Yet with every goal comes the reality that the present moment is itself an obstacle to the goal, simply because the goal has not yet been attained. In other words, the existence of a goal necessarily implies an “unsatisfactory” present, a current state which is less than ideal. Any sort of system, whether biological organism or artificial computational system, that was entirely content with its present state would not only lack any goals, but it would remain altogether static and unchanging. In other words, such a system would be utterly lifeless. And we all would recognize this immediately were we to encounter such a system. Having no goals implies experiencing no change, no motion, nothing at all to differentiate oneself from a dead collection of matter.
Since life is characterized in the most general sense by hierarchically structured goals, what this means is that life is always unsatisfactory on some level. There is an ever-impinging obstacle to what it is we are striving to achieve, an eternal sense that the present moment is in some way lacking. Moments of contentment are short-lived before it comes time to strive toward our next goal.
Much of what makes humanity unique from other creatures is that we recognize this fact about the suffering inherent in existence and are tasked with the responsibility of coming to terms with it. The East recognized this with the first of the Buddha’s Four Noble Truths, characterizing life itself as suffering. In the West, this reality was acknowledged by Christ’s death on the cross, a recognition that even those most properly oriented in the world will nevertheless undergo immense tragedy. Both perspectives begin with an acceptance of the fact of suffering.
The East recognized the existence of goals as being the root cause of suffering, and thus concluded that one must transcend our nature as goal-oriented creatures and in doing so rid oneself of all goals, taking on a purely objective existence, a state of enlightenment in which everything simply is at it is, with no concern as to whether or not things ought to be the way they are. The West, on the other hand, stoically embraced our nature as goal-oriented creatures, and sought to solve the associated problem of suffering by pursuing a goal so noble so as to be worth all the hardship experienced as a result of striving toward it.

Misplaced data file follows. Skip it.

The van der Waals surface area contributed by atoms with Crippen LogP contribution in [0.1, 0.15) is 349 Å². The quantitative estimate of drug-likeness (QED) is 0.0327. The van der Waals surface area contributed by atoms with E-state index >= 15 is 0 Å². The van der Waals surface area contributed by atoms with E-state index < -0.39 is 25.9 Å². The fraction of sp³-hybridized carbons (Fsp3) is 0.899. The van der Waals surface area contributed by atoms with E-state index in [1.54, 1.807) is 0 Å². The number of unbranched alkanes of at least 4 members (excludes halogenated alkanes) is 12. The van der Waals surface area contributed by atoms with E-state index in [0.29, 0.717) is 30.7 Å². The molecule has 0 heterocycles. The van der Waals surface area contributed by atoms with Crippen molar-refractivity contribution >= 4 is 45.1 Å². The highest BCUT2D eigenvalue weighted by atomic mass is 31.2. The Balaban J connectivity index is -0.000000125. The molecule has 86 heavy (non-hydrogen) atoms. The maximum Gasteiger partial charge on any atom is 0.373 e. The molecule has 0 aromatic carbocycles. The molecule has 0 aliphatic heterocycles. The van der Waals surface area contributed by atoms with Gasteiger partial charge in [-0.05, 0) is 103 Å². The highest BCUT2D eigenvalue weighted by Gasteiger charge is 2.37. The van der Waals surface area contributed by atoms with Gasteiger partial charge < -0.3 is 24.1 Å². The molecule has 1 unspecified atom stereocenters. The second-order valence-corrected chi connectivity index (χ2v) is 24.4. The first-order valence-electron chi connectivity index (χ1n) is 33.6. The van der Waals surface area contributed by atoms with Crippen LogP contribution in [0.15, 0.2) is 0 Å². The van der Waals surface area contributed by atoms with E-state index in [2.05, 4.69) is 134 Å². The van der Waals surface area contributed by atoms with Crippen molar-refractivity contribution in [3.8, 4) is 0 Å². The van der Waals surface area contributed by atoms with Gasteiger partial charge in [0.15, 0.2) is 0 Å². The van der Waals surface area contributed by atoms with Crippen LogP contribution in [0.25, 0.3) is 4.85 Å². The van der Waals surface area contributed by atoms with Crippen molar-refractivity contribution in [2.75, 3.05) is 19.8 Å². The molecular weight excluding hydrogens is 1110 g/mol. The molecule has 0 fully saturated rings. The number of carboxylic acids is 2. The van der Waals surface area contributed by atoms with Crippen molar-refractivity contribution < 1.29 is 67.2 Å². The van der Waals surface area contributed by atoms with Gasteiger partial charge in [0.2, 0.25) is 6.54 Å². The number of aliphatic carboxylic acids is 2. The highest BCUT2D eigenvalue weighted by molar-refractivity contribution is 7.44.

In the Darwinian landscape, I fail to see how the former prescription, if fully put into practice, might be expected to sustain itself, seeing as it denies any such imperative to do so. Yet it nevertheless serves a more temporally-limited purpose of transcending the motivational world, if only just for a second or two. This is what mindfulness meditation—an Eastern practice that is now sweeping the modern Western world—seeks to do. In transcending the world of emotion, one gains a better understanding of it, and thus one is better able to properly orient oneself in the world.
Ultimately, however, it is the latter prescription—that primarily of the West—that forms what has been up to this point the only acceptable long-term solution to the problem of human suffering, the only prescription with any redemptive power. Logically speaking, all actions must be performed in service to one goal or another. This means that the only proper path forward is a pursuit of an End Goal that is worth the suffering this life entails. That Goal is the subject of a deep and extensive exploration I’ve been on for the past year, and this post serves as one of the many significant discoveries I’ve made along the way.
What matters is not what you believe or claim to know, but how you act. And how you act is determined by the nature and structure of your motivational hierarchy, your hierarchy of value. What lies at the peak of this hierarchy serves as your fundamental moral axiom, the ultimate Goal that governs and directs all other goals. Perhaps this is what we in the West have traditionally personified as God: that whose existence is self-justified, that which you run from at your peril, that which is worthy of following, that which redeems existence within a fallen world.
I will leave you with my favorite ender-of-all-small-talk question: what lies at the peak of your motivational hierarchy?